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1.

WHY RETENTION MATTERS

Hiring an employee is only a first step. Building awareness of the importance


of employee retention is essential. Employee retention is defined as a
systematic effort by employers to create and foster an environment that
encourages current employees to remain with the organisation.
The costs associated with employee turnover can include lost customers and
business as well as damaged morale. In addition, there are costs incurred in
screening, verifying credentials and references, interviewing, hiring and
training a new employee. The direct and indirect costs associated with
employee turnover can range between 70 and 200 per cent of salary.
Workplaces that demonstrate the value they place in their employees and
that put into place policies and practices that reflect effective retention
practices will benefit, in turn, from worker commitment and productivity.
A strategic approach to employee retention may include adopting effective
methods of engagement, safe and healthy workplaces and creating flexible
work arrangements. Retention practices help create an inclusive and diverse
workforce where barriers are reduced and individuals can participate in the
workplace.
Retention strategies strengthen the ability of businesses to attract and retain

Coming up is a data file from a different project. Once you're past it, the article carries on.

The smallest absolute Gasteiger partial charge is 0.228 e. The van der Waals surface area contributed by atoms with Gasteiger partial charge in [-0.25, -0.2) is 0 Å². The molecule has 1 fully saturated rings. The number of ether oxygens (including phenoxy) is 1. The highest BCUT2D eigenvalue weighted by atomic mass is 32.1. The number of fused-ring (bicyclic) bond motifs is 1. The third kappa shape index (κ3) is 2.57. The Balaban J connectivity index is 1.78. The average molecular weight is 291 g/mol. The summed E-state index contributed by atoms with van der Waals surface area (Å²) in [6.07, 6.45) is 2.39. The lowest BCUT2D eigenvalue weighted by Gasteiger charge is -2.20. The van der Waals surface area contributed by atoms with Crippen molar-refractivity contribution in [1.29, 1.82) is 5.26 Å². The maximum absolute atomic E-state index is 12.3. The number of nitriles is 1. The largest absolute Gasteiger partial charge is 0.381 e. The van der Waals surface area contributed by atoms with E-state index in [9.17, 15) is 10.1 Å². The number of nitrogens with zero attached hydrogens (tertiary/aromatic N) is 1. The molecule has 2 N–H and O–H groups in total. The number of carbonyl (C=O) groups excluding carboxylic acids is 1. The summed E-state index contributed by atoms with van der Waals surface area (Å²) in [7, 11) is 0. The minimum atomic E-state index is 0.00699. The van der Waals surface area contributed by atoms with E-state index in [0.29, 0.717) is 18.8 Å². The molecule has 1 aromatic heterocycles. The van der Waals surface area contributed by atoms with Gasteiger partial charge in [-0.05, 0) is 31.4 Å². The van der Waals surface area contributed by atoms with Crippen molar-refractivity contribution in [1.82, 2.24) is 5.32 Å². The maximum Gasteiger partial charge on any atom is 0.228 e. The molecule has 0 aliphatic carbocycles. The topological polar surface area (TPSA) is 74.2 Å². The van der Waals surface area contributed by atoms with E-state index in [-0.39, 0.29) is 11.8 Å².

their workforce. Once the right staff persons have been recruited, retention
practices provide the tools necessary to support staff.
Creative strategies that go beyond pay and benefits can be employed to
attract and retain employees. Recognition, flexible work arrangements, worklife balance, employee engagement, health and safety, communication,
workplace diversity, formal wellness programs, inclusion and employee
development are some examples of approaches that can become a part of
the mix when developing retention strategies.
2. CHALLENGES IN RETAINING EMPLOYEE

When asked about why employees leave, low salary comes out to be a
common excuse. However, research has shown that people join companies,
but leave because of what their managers do or dont do. It is seen that
managers who respect and value employees competency, pay attention to
their aspirations, assure challenging work, value the quality of work life and
provided chances for learning have loyal and engaged employees. Therefore,
managers and team leaders play an active and vital role in employee
retention.
Managers and team leaders can reduce the attrition levels considerably by
creating a motivating team culture and improving the relationships with team
members. This can be done in a following way:

Creating a Motivating Environment: Team leaders who create


motivating environments are likely to keep their team members
together for a longer period of time. Motivation does not necessarily

have to come through fun events such as parties, celebrations, team


outings etc. They can also come through serious events e.g. arranging
a talk by the VP of Quality on career opportunities in the field of quality.
Employees who look forward to these events and are likely to remain
more engaged.

Standing up for the Team: Team leaders are closest to their team
members. While they need to ensure smooth functioning of their teams
by implementing management decisions, they also need to educate
their managers about the realities on the ground. When agents see the
team leader standing up for them, they will have one more reason to
stay in the team.